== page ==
One face among thousands in the cattle industry Vetter faces challenge to increase efficiency, profit margin
Rick Vetter, a rural Westside cattle producer, completed the cattle building behind him on January 2, one of three new buildings constructed on his farm in the past three years. He said putting cattle under a roof has helped with rate of gain and feed efficiency. Vetter spoke about a number of cattle industry issues, commenting that the industry needs faces of producers to go along with the information about beef and beef production. Photo by Gordon Wolf
By Gordon Wolf, The
As a life-long cattlefeeder, Rick Vetter of rural Westside knows how to raise beef efficiently and realizes the impact of cattle production on the local economy. He also knows the value of beef in people's diet and the importance of personalizing the message of the cattlemen.
"It's important to be a member of the cattlemen's organization and to promote beef," said Vetter, a member of the Crawford County Cattlemen's Association board. "We need people talking about beef and need faces of producers to go along with the information about the industry."
Vetter was raised in the cattle feeding industry. His grandfather, Herman, raised cattle on a farm a mile south of where Vetter lives and farms. His father, Harvey, also raised cattle on that farm and in 1955 purchased the farm where Vetter produces cattle and crops today. Vetter started farming on his own in 1980.
It wasn't a foregone conclusion that Vetter would raise cattle. But after attending
"I enjoy the freedom and working outside," Vetter explained. He also faces each day's challenges head-on, and today it seems as though more challenges are created off the farm than on.
A recent off-the-farm challenge was the social media smear campaign against lean finely textured beef (LFTB), derisively called "pink slime." LFTB is produced by using high-technology food processing equipment to separate lean meat from fat, according to information from the American Meat Institute (AMI). The AMI said use of technology to process LFTB prevents the waste of valuable, lean, nutritious, safe beef.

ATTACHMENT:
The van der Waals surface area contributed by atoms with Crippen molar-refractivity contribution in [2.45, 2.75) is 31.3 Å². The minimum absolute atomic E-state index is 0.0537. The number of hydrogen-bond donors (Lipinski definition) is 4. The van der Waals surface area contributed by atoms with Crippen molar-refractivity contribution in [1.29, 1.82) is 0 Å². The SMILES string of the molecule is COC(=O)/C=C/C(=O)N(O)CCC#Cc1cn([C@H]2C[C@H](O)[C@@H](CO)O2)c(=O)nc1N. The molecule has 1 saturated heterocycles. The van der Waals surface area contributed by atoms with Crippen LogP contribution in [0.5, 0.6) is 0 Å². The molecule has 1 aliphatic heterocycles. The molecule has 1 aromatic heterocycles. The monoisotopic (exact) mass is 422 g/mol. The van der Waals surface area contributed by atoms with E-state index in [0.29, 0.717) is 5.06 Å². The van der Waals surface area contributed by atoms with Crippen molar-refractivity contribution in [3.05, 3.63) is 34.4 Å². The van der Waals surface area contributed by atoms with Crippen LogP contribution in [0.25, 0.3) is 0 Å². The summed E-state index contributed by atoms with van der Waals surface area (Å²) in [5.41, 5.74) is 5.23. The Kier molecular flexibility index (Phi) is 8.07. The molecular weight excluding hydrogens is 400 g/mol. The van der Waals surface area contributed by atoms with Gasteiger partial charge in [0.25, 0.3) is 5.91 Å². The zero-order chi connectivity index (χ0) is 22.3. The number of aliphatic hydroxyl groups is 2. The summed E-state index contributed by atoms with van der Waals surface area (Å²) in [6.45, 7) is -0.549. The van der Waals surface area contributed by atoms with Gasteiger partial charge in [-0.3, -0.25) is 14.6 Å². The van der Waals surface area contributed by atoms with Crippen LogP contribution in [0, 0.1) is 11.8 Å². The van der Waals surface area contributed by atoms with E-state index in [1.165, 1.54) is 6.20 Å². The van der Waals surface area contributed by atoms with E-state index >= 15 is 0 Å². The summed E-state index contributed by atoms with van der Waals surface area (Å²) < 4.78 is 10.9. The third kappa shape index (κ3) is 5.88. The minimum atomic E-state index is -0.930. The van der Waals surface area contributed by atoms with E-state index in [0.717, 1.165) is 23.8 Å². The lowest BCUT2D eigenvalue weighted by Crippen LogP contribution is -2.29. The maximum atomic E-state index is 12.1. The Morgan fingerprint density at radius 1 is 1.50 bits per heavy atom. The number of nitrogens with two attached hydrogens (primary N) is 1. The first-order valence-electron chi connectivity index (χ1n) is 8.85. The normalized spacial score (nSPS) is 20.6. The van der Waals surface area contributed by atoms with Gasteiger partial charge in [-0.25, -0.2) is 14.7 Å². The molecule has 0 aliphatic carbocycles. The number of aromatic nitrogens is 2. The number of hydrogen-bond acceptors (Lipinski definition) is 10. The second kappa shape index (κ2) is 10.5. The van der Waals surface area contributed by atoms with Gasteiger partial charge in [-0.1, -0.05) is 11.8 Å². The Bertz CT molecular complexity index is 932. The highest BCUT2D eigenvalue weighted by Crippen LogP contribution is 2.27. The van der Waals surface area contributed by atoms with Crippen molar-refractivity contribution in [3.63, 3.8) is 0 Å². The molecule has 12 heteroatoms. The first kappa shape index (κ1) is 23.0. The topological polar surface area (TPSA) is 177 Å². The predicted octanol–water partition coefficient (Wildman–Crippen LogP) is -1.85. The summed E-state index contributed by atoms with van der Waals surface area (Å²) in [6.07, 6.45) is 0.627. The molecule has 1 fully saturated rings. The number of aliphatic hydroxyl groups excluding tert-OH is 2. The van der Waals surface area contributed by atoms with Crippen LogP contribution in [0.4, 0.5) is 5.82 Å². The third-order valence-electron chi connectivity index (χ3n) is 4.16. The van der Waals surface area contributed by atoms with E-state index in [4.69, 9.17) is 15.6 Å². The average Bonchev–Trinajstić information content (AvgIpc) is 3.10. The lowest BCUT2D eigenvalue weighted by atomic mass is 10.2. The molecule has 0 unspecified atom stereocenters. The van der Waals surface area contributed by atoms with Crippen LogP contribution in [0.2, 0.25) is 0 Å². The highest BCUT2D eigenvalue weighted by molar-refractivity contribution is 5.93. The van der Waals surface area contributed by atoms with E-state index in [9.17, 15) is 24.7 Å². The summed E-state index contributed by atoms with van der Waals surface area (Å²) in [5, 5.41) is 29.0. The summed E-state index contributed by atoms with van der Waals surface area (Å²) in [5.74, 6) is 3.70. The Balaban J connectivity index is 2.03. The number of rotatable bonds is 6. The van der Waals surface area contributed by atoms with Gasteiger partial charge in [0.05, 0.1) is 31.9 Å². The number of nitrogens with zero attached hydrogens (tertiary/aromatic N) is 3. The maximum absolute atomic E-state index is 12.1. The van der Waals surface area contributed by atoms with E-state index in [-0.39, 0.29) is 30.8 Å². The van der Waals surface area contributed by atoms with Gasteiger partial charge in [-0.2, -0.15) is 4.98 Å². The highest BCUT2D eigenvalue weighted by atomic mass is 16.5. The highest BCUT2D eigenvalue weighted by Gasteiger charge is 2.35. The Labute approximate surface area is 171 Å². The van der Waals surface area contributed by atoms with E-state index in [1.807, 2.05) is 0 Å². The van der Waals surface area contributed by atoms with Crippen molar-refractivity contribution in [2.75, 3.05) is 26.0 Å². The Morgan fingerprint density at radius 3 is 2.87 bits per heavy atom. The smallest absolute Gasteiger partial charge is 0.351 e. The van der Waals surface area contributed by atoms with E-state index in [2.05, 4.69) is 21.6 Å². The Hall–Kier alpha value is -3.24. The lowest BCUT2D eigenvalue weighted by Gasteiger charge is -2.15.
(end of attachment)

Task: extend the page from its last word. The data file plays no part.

"The LFTB scare impacted the market," Vetter commented. "Somebody came out with misinformation, others jumped on the bandwagon and they didn't look at the facts."
Soon after the LFTB smear campaign, the presence of bovine spongiform encephalopathy (BSE) was confirmed in a dairy cow in central
"The media handled that better and stuck with the facts, and the Iowa Cattlemen's Association did a good job of getting the facts out to the public," said Vetter. Like all cattle producers, Vetter adjusts to the challenges presented by raising cattle and those off-the-farm challenges, like the LFTB smear campaign, by finding ways to increase production efficiency.
Every year the margin of profit for cattle production gets a little smaller, he commented. As he has been feeding cattle on his own for more than 30 years, Vetter has witnessed the roller-coaster cycle of the markets many times. "My tax returns show the cattle cycle really well," he quipped.
Another challenge cattle producers are facing is the competition to purchase feeder cattle. "Way too much capacity exists for beef cattle in the
He continued, though, that cattle producers are doing a better job of producing more beef with fewer animals. "We're balancing the rations better and keeping the same amount of feed in front of the cattle every day," Vetter stated, explaining that varying the amount of feed a cattle consumes will lower efficiency. Vetter continued that feeding dry distiller's grain and gluten helps reduce the cost of gain because these feed products cost less.
"Gluten and corn create a synergy for a better rate of gain," Vetter stated. Adding another edge to his profit margin are three buildings Vetter constructed on his farm within the past three years. He built a mono-slope building and a hoop building three years ago, and on January 2 completed a traditional sloped-roof building.
"These buildings work well. They get the cattle out of the mud and help me comply with Department of Natural Resource regulations for manure," Vetter commented. He continued that having his cattle under a roof has increased their rate of gain and improved feed efficiency simply because the livestock is out of the mud. The buildings actually work better in the summer than in the winter because of the shade they provide, keeping the cattle cool and allowing them to gain weight more efficiently.
Vetter is able to raise the same amount of cattle that he had in an outside pen in the smaller area of his buildings because of the bedding. He continued that while he might have to haul a little more manure from the buildings than he did from an open pen, but he doesn't have to haul dirt back into the yard. Vetter explained that in an open yard, cattle churn the ground and mix manure with the soil; the soil that is hauled away with the manure has to be replaced.
Recently Vetter purchased 160 feeder calves from southern
For the short- and long-term, Vetter hopes the cattle market remains strong.
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